Before we launch into a tirade about advertising budgets (and give you examples thereof), let’s take a step back. What exactly is encapsulated by the term advertising? It differs greatly from marketing. Advertising is far narrower than marketing and should be treated as such. In fact, advertising is just one small part of marketing. If we are looking for a dictionary definition, then advertising is deemed to be the act of drawing the attention of the general public to a company, brand, service or product, by way of paid announcements in online, broadcast or print media. In other words: advertisements.
So, when we give examples of advertising budgets, these relate only to money spent on paid online, broadcast and print advertisements. They do not include other elements of the marketing mix like publicity and public relations or e-marketing and events.
Right, now that we’ve got that sorted, let’s get down to business: examples of advertising budgets. Obviously, advertising budgets need to include the cost of booking banner ads on websites, display ads in newspapers, radio spots and TV commercials. But let’s not forget about the hidden costs: graphic design, copywriting, talent fees and production. Determining how much to spend on all these costs can be difficult, particularly for a start-up business or if you’re investing in new advertising channels. That’s where an advertising budget comes in handy.
There are several ways to calculate your advertising budget. The most important thing to keep in mind is that, as your company matures and revenue increases, your advertising budget should be reviewed to foster continued growth. Here are a few examples of advertising budgets.
Carry out a really comprehensive competitor review. Work out where, and how often, your main competitors are advertising. Are they primarily opting for print ads or have they plastered every billboard between here and the moon with their logo? From this, you should be able to work out (around about) what your competitors are spending. To remain competitive in the same market, you may need to make sure that your brand is as visible as your competitors. You may need to match their advertising budget.
Percentage of Sales
Quite a lot of companies simply set a standard advertising budget, usually a proportion of their sales revenue. In general, this is around two to five per cent of all sales revenue. This can cause problems though. If you are a start-up business, without a steady revenue stream, this might not be the most sensible budgeting method.
As the name suggests, set an objective for your advertising first. Maybe you want to increase online sales by 10%. Work out how much it will cost to meet this objective and then spend that much. Simple! This can work well for start-up businesses.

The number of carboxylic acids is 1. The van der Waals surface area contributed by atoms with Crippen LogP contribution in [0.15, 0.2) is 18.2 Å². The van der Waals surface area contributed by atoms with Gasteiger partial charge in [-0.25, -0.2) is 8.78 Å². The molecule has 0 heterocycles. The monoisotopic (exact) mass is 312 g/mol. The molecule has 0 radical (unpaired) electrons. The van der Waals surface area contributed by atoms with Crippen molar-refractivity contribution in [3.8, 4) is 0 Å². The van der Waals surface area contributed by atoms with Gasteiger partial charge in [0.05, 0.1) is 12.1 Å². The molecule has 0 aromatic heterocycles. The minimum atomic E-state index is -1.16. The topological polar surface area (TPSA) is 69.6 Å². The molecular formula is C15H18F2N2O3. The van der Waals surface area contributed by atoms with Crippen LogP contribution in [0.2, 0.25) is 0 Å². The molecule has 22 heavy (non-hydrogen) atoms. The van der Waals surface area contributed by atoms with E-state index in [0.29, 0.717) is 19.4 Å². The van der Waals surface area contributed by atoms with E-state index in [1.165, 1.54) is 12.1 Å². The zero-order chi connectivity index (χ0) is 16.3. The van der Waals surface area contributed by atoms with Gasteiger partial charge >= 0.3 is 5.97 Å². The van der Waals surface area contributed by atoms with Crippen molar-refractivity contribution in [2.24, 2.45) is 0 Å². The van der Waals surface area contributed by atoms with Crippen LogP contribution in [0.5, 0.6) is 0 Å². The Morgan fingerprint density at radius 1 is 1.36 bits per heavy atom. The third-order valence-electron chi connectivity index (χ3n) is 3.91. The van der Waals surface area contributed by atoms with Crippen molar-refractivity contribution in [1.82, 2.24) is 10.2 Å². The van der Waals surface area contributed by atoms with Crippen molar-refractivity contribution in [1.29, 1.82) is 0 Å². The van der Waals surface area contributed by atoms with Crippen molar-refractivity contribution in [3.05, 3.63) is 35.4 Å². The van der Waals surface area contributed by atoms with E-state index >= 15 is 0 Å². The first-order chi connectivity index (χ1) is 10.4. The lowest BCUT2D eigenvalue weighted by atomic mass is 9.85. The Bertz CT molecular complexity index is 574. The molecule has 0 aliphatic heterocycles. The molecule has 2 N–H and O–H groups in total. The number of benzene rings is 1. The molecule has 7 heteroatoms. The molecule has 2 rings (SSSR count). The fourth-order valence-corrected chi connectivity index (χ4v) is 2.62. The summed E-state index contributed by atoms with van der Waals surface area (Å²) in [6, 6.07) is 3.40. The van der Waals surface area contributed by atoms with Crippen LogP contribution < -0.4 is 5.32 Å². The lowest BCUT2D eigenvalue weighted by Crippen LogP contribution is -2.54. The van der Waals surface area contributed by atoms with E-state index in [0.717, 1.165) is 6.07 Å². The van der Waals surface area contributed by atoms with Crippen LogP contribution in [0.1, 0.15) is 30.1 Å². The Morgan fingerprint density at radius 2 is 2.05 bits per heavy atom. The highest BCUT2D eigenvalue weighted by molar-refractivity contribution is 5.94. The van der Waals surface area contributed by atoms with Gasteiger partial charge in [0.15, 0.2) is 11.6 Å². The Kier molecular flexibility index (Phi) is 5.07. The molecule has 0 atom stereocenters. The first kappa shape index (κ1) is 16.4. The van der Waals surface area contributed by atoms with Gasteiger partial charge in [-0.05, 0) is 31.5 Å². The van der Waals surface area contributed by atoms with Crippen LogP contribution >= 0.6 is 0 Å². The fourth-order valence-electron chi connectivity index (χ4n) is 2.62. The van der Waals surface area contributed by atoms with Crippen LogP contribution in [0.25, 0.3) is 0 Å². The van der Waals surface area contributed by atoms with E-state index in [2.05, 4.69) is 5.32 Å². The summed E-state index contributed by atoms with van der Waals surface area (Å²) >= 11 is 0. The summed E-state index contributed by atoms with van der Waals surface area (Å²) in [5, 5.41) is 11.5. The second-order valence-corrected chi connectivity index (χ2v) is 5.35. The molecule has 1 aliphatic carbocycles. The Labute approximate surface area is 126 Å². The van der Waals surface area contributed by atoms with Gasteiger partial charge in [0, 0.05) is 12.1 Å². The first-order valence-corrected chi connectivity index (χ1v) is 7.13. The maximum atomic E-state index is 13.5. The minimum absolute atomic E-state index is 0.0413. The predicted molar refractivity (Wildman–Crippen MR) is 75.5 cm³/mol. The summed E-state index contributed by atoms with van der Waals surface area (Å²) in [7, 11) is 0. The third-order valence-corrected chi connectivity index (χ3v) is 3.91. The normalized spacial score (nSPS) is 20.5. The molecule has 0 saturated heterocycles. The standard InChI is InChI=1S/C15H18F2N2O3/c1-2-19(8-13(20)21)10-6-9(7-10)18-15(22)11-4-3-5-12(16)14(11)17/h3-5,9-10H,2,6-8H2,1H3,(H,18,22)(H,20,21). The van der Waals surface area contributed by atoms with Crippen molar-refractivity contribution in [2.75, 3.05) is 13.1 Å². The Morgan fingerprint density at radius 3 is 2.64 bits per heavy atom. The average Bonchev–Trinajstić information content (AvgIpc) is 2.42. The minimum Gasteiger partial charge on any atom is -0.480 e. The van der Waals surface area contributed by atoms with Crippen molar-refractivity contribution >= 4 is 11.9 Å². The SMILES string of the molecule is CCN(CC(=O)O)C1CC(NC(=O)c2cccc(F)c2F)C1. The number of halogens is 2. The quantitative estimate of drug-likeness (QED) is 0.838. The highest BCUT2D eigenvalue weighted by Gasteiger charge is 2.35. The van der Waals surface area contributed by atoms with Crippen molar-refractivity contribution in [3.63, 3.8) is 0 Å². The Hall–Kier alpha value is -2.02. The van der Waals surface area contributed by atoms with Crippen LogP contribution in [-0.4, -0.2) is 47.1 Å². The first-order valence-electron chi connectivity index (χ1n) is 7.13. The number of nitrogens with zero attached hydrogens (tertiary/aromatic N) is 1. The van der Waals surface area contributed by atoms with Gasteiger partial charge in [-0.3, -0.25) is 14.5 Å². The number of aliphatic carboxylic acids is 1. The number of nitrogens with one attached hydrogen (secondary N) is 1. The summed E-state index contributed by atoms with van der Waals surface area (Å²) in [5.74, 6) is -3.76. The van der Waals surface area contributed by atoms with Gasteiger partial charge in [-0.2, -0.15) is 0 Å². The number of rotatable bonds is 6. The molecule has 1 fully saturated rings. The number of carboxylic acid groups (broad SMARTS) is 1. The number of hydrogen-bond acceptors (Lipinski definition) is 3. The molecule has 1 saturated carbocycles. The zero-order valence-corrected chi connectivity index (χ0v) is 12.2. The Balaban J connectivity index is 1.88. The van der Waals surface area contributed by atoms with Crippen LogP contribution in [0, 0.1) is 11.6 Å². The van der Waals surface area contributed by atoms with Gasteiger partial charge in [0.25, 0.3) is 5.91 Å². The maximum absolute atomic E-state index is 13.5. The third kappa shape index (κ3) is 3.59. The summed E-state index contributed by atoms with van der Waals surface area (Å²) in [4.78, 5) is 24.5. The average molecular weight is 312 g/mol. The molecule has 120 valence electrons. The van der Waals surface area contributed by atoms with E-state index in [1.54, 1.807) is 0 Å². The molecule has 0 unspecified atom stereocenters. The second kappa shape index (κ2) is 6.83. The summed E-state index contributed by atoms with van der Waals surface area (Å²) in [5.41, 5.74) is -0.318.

Total Maximum Amount
Simply decide on an amount that you want to spend on advertising, based on personal experience or intuition or management whims. Pluck a number out of the air, or a hat if you prefer. This is a fairly hit-or-miss budgeting method. It doesn’t take market factors or objectives into account and it isn’t really measurable. We wouldn’t recommend going with this method, but we know lots of companies that do.
Try your hand a few different types of advertising. Increase spending if any one method seems to drive more sales than another. This one could be re-named the ‘suck-it-and-see’ example of advertising budgets.
As you may have worked out, none of these examples of advertising budgets really hits the mark. So, instead of making such a cut-and-dry decision, we think a better approach involves asking yourself a series of revealing questions. These questions should help you create a realistic, effective advertising budget that can deliver on your broader marketing objectives. Sounds good, hey?
First up, who exactly are you trying to reach with your advertising? Are they male? Female? Both? Are they old or young? Do they catch public transport? Do they read the newspaper online? Or do they prefer the print version? What radio station do they listen to? Are they avid social media users? It’s only once you’ve answered all these questions that you can answer the most important one of all:
- What type of media does your target audience pay attention to?
There are so many media choices out there. You have to choose the right one. Grandma is unlikely to flick through Facebook updates and little Johnny, the 16-year-old skater dude, is just as unlikely to listen to ABC talk-back radio. The right medium is vital.
Answering the rest of the questions should be simpler:
- What type of appeal will work best to get your target audience to buy? Emotional? Rational?
- Will the profit generated by the advertising outweigh the cost? No point in advertising, just for the sake of advertising.
- Is advertising really right for my brand, service or product? Is it really going to increase profit? Sometimes word of mouth or publicity or direct marketing are more appropriate.
- How long has your brand, service or product been around? Unknown brands will usually need to spend more on advertising to create awareness first.
Want more info?
We’ve also got a great guide here to free marketing plan templates.
And you should also checkout these 9 Killer Excel Templates for Marketers.
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